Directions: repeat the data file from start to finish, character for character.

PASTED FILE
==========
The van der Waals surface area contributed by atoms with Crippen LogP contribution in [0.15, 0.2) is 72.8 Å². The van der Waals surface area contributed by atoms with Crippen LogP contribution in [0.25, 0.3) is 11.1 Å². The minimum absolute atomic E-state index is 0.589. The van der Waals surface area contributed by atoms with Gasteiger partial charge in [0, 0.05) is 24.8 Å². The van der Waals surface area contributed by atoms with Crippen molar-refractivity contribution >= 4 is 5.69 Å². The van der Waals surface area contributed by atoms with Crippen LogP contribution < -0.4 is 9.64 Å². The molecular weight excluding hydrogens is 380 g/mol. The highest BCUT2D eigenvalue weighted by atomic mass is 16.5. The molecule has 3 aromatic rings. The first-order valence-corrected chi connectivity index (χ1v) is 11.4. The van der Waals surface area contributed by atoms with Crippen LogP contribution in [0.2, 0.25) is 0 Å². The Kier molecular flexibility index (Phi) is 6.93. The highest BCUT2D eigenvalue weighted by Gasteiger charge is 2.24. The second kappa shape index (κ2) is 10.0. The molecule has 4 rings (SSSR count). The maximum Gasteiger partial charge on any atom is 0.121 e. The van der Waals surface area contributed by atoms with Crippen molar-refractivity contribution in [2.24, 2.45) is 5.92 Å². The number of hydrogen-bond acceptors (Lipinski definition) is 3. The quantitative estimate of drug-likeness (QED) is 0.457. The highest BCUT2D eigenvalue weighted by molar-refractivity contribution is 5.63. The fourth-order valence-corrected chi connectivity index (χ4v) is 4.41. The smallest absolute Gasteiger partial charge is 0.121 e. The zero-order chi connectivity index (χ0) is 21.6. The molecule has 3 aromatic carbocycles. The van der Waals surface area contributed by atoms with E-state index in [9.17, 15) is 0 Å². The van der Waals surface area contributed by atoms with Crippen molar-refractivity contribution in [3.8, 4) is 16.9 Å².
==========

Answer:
The van der Waals surface area contributed by atoms with Crippen LogP contribution in [0.15, 0.2) is 72.8 Å². The van der Waals surface area contributed by atoms with Crippen LogP contribution in [0.25, 0.3) is 11.1 Å². The minimum absolute atomic E-state index is 0.589. The van der Waals surface area contributed by atoms with Gasteiger partial charge in [0, 0.05) is 24.8 Å². The van der Waals surface area contributed by atoms with Crippen molar-refractivity contribution >= 4 is 5.69 Å². The van der Waals surface area contributed by atoms with Crippen LogP contribution < -0.4 is 9.64 Å². The molecular weight excluding hydrogens is 380 g/mol. The highest BCUT2D eigenvalue weighted by atomic mass is 16.5. The molecule has 3 aromatic rings. The first-order valence-corrected chi connectivity index (χ1v) is 11.4. The van der Waals surface area contributed by atoms with Crippen LogP contribution in [0.2, 0.25) is 0 Å². The Kier molecular flexibility index (Phi) is 6.93. The highest BCUT2D eigenvalue weighted by Gasteiger charge is 2.24. The second kappa shape index (κ2) is 10.0. The molecule has 4 rings (SSSR count). The maximum Gasteiger partial charge on any atom is 0.121 e. The van der Waals surface area contributed by atoms with Crippen molar-refractivity contribution in [2.24, 2.45) is 5.92 Å². The number of hydrogen-bond acceptors (Lipinski definition) is 3. The quantitative estimate of drug-likeness (QED) is 0.457. The highest BCUT2D eigenvalue weighted by molar-refractivity contribution is 5.63. The fourth-order valence-corrected chi connectivity index (χ4v) is 4.41. The smallest absolute Gasteiger partial charge is 0.121 e. The zero-order chi connectivity index (χ0) is 21.6. The molecule has 3 aromatic carbocycles. The van der Waals surface area contributed by atoms with E-state index in [9.17, 15) is 0 Å². The van der Waals surface area contributed by atoms with Crippen molar-refractivity contribution in [3.8, 4) is 16.9 Å².